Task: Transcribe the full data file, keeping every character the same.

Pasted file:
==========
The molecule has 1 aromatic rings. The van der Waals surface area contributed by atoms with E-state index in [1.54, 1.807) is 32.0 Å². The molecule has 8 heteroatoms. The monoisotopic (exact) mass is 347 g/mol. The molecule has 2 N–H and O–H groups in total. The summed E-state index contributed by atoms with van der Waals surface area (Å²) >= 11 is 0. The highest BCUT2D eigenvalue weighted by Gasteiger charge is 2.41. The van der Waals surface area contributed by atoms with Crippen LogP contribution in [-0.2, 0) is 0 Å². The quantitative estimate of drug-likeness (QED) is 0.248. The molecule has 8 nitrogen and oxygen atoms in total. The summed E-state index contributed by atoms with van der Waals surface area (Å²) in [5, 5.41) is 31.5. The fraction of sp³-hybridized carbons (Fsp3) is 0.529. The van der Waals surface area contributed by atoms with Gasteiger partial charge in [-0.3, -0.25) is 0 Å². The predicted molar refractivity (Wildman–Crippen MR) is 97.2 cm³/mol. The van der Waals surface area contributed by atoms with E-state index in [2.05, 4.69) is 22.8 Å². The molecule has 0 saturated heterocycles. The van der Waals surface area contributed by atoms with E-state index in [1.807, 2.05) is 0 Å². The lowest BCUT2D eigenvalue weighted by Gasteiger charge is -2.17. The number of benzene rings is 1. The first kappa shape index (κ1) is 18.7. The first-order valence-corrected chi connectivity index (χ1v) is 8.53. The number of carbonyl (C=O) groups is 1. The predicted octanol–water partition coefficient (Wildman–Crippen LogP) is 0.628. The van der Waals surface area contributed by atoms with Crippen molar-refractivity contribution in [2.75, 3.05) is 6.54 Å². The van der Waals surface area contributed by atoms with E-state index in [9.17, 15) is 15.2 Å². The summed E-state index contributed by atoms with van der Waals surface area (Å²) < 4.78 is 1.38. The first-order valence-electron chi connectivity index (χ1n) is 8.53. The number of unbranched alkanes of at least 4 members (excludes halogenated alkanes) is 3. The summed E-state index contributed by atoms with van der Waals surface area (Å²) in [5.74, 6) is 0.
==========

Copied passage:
The molecule has 1 aromatic rings. The van der Waals surface area contributed by atoms with E-state index in [1.54, 1.807) is 32.0 Å². The molecule has 8 heteroatoms. The monoisotopic (exact) mass is 347 g/mol. The molecule has 2 N–H and O–H groups in total. The summed E-state index contributed by atoms with van der Waals surface area (Å²) >= 11 is 0. The highest BCUT2D eigenvalue weighted by Gasteiger charge is 2.41. The van der Waals surface area contributed by atoms with Crippen LogP contribution in [-0.2, 0) is 0 Å². The quantitative estimate of drug-likeness (QED) is 0.248. The molecule has 8 nitrogen and oxygen atoms in total. The summed E-state index contributed by atoms with van der Waals surface area (Å²) in [5, 5.41) is 31.5. The fraction of sp³-hybridized carbons (Fsp3) is 0.529. The van der Waals surface area contributed by atoms with Gasteiger partial charge in [-0.3, -0.25) is 0 Å². The predicted molar refractivity (Wildman–Crippen MR) is 97.2 cm³/mol. The van der Waals surface area contributed by atoms with E-state index in [2.05, 4.69) is 22.8 Å². The molecule has 0 saturated heterocycles. The van der Waals surface area contributed by atoms with E-state index in [1.807, 2.05) is 0 Å². The lowest BCUT2D eigenvalue weighted by Gasteiger charge is -2.17. The number of benzene rings is 1. The first kappa shape index (κ1) is 18.7. The first-order valence-corrected chi connectivity index (χ1v) is 8.53. The number of carbonyl (C=O) groups is 1. The predicted octanol–water partition coefficient (Wildman–Crippen LogP) is 0.628. The van der Waals surface area contributed by atoms with Crippen molar-refractivity contribution in [2.75, 3.05) is 6.54 Å². The van der Waals surface area contributed by atoms with E-state index in [9.17, 15) is 15.2 Å². The summed E-state index contributed by atoms with van der Waals surface area (Å²) < 4.78 is 1.38. The first-order valence-electron chi connectivity index (χ1n) is 8.53. The number of unbranched alkanes of at least 4 members (excludes halogenated alkanes) is 3. The summed E-state index contributed by atoms with van der Waals surface area (Å²) in [5.74, 6) is 0.